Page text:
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A week ago I wrote a post about parenting. Specifically, I outlined what I thought it took to be the best parent. 

The response I received to that post (and there was a lot) was evenly split.  It consisted of:

  1. Praise over the ideas expressed in the post (one woman told me that she will be placing a copy of the post in all future baby shower cards)
  2. Doubt and downright disagreement over the supposition that there is one best way to parent

Surprisingly, no one objected to my recommended style of parenting.  Opposition only resided in the notion that there was one best way to parent.   

Specifically, people said that while my description of ideal parenting might be effective, parents who have taken opposing positions have also raised children who grew into loving, caring, productive adults.  Therefore, no single method of parenting is necessarily correct, and different parenting styles might be required for different children.   

I’ve been thinking about this argument ever since. 

It is true that a less earnest, less deliberate parenting style like the one I described has proven to be effective for many, many children.  As a teacher of thirteen years who has gotten to know hundreds of kids and their families, I can attest to this.   

In fact, my parents barely parented me.  My mother and evil step-father could not have been less ferocious about the way they raised me, and I am quite pleased with the way I turned out. 

But here’s the thing:

I still think that I am right.

I think that there are many good and perfectly acceptable ways of parenting that will yield outstanding results, and I also feel that despite universally-acknowledged bad parenting, kids can turn out just fine as well.  But I still believe that there is probably one best way of parenting, and my philosophy comes closest to it.

This doesn’t mean that other ways, including ill-advised means of parenting, can’t be effective.  It simply means that the chances of them being effective are reduced.   

For example, we all know or have heard of someone who lived well into his nineties while smoking two packs of cigarettes a day

Does this mean that smoking is a good thing for some people, or does it mean that bad decisions can still produce positive results?

And could the smoker who died at 95 have lived to 110 had he not smoked?

Measuring lost potential is an impossible task.

Although I am pleased with the way I turned out and am at least moderately successful in terms of meeting my life goals, what could I have been had there been books in books in my childhood home and help with my homework and parents who did not allow me to stay out at all hours on a school night?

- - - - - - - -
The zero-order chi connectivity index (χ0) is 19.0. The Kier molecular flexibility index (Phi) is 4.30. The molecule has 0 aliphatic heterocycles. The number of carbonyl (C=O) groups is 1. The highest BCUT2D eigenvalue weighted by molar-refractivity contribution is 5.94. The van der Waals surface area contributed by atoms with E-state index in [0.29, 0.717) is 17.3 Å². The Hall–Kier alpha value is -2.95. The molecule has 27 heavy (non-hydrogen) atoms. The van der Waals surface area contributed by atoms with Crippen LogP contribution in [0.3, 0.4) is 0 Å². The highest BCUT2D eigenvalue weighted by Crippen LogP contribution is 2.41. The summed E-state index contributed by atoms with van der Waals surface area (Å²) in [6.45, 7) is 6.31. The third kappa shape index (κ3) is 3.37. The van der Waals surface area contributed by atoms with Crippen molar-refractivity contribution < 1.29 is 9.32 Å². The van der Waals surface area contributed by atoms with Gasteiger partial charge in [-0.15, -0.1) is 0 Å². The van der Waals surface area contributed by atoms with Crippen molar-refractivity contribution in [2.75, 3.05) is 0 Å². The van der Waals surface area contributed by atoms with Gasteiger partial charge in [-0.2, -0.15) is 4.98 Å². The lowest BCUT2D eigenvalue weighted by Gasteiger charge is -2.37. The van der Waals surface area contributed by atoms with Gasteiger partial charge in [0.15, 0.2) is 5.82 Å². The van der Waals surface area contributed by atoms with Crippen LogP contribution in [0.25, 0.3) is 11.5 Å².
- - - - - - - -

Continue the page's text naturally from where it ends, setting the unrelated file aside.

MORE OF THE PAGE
What if my parents had attended my Little League games and track meets and fed me more than bologna on bread for lunch everyday and required me to practice my instrument and read every night?

What if I had been sent to college immediately after high school instead of having to claw and scrape my way to get there years later?

Where might I be today?

And yet my mother might say that her style of parenting worked out just fine for me, and who could argue?  Her son is a successful teacher and novelist and he owns a small business.  He is married to a great woman and is raising a bright, precocious, well behaved daughter.

But this doesn’t mean that her parenting decisions were right.  While I have managed to survive and thrive, my sister has had a considerably tougher life and my brother disappeared five years ago and has not been seen or heard of since.

I managed to beat the odds, but they were certainly stacked against me.      

No, I suspect that there is a best way of parenting, and I suspect that my philosophy of ferocity is close to it.

And I know this makes some people angry, especially if they have adopted an opposing philosophy, because parenting is a very personal matter, and to question one’s decisions in regards to their children treads on dangerous ground.

But relax. Just because I think I am right doesn’t mean that I am right.

I mean, I am right, or close to it.  But you can think otherwise.  

And it also doesn’t mean that I always adhere to this philosophy.  There are nights when my ferocity wanes as I battle with my daughter over brushing her teeth and rainy days when I cave into her demands to watch Sesame Street when I know that we cannot play outside.

Having a philosophy and adhering to it all of the time are two entirely different things.

I am not always as ferocious as I should be. 

But I still believe that I should be.